26 May 2021
By Matikweni Khoza
The month of June is fast approaching, and like all previous years, we will once again, commemorate and pay homage to the youths of 1976. However, unlike the celebrations we have had in the previous years before the COVID19 Pandemic, we will reflect on the past year since the outbreak of the virus, and recall the many lives that have been lost. This however does not have to be the only object for South Africans to reflect on. Since the beginning of the phase 1 Sisonke vaccination roll-out in February, more healthcare workers have become open to the procedure of getting vaccinated. They are after all the front-liners who have been laboring tirelessly to save lives during this devastating pandemic. With the current death rate standing at more than 55 000 and the arrival of the much feared third wave, the health department is racing against time to vaccinate as many people as possible.
Off course, avoiding crowded places, wearing masks and observing physical distancing should still be practiced. But what better way, than to kick start Youth Month, by getting young people involved in the fight against COVID19? Now that phase 2 of the vaccination trial has begun with those from the ages of 60, young people have the opportunity to play their part in helping and encouraging the elderly in their families and communities to register for vaccination. There are several ways to assist the elderly in getting vaccinated, which can be done online through the vaccination portal on the Electronic Vaccination Data System (EVDS), through the WhatsApp line, via SMS or by calling the COVID hotline.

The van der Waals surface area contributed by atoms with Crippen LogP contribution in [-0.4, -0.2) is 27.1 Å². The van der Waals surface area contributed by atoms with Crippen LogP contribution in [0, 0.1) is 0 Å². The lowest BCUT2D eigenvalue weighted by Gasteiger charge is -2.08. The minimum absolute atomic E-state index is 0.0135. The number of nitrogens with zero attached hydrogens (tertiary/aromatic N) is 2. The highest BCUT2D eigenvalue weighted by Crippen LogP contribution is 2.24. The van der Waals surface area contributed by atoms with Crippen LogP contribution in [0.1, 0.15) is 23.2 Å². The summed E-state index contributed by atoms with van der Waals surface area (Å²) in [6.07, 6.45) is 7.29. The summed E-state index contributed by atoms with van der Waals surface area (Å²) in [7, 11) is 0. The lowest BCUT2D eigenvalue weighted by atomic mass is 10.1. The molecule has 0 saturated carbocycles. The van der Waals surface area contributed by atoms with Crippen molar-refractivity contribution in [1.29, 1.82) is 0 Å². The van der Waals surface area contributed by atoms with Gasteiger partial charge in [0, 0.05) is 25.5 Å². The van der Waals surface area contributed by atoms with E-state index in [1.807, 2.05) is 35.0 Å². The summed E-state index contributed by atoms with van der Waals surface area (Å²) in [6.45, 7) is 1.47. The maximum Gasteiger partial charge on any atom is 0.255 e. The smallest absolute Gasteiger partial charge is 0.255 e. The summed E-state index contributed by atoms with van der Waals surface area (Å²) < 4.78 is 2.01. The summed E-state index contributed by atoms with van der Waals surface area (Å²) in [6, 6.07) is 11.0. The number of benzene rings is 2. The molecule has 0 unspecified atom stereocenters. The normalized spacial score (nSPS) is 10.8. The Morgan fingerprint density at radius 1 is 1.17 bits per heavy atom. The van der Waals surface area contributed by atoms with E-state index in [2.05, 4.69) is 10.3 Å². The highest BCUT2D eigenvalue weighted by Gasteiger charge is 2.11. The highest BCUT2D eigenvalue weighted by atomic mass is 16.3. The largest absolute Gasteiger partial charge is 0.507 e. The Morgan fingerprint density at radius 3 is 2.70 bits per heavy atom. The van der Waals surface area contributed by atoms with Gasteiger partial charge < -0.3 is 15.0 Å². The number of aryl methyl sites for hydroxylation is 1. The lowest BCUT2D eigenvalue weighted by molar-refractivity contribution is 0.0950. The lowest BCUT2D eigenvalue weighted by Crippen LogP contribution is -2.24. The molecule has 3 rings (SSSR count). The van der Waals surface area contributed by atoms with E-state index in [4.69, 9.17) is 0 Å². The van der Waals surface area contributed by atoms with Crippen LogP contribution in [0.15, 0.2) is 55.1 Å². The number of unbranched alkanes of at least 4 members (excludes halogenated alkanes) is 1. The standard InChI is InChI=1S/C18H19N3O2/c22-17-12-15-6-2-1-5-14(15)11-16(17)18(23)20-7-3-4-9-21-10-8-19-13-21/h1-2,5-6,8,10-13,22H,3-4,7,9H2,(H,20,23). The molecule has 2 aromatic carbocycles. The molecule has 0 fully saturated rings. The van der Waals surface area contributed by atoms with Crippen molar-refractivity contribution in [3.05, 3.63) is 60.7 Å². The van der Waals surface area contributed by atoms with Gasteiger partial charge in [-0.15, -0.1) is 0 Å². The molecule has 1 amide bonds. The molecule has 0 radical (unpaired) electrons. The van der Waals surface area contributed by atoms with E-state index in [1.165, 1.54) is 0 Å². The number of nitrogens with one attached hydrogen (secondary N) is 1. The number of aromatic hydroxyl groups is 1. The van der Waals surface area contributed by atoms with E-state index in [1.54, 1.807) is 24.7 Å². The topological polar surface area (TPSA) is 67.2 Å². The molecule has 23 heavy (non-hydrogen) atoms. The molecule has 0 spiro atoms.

Being a part of the younger generation, we sometimes forget that the elderly does not always have the technological tools, or an understanding of how to apply for vaccinations. We sometimes do not consider that vaccine hesitation amongst the elderly population stems from a lack of accurate information and the spreading of fake news. This however gives us the opportunity to actively play our role in helping, enlightening, educating and encouraging those in the specified age group to get vaccinated. Mobilizing the youth in rural, suburban and sprawling cities to inform the public about COVID 19, will help reinforce governments’ efforts in fighting the spread of the virus and preventing further decline of the local economy.
As youth, we sometimes forget that the little that we do to help our loved ones and others in the communities around us, has the immeasurable power to change the world for the better. This especially includes protecting the most vulnerable men and women that form part of our population.
If we as young people want to make an impact, this is our opportunity. The motive behind our little assistance might go unnoticed, but it will have the potential to go a long way in adding to the desired achievement of herd immunity in the country. Rather than using the month of June to only celebrate and remember those youths who struggled for equality, why don’t we make use of Youth month and the reminder of the year, to help, reassure and protect the senior citizens and the rest of the country at large?
Matikweni Khoza was an intern at the GCIS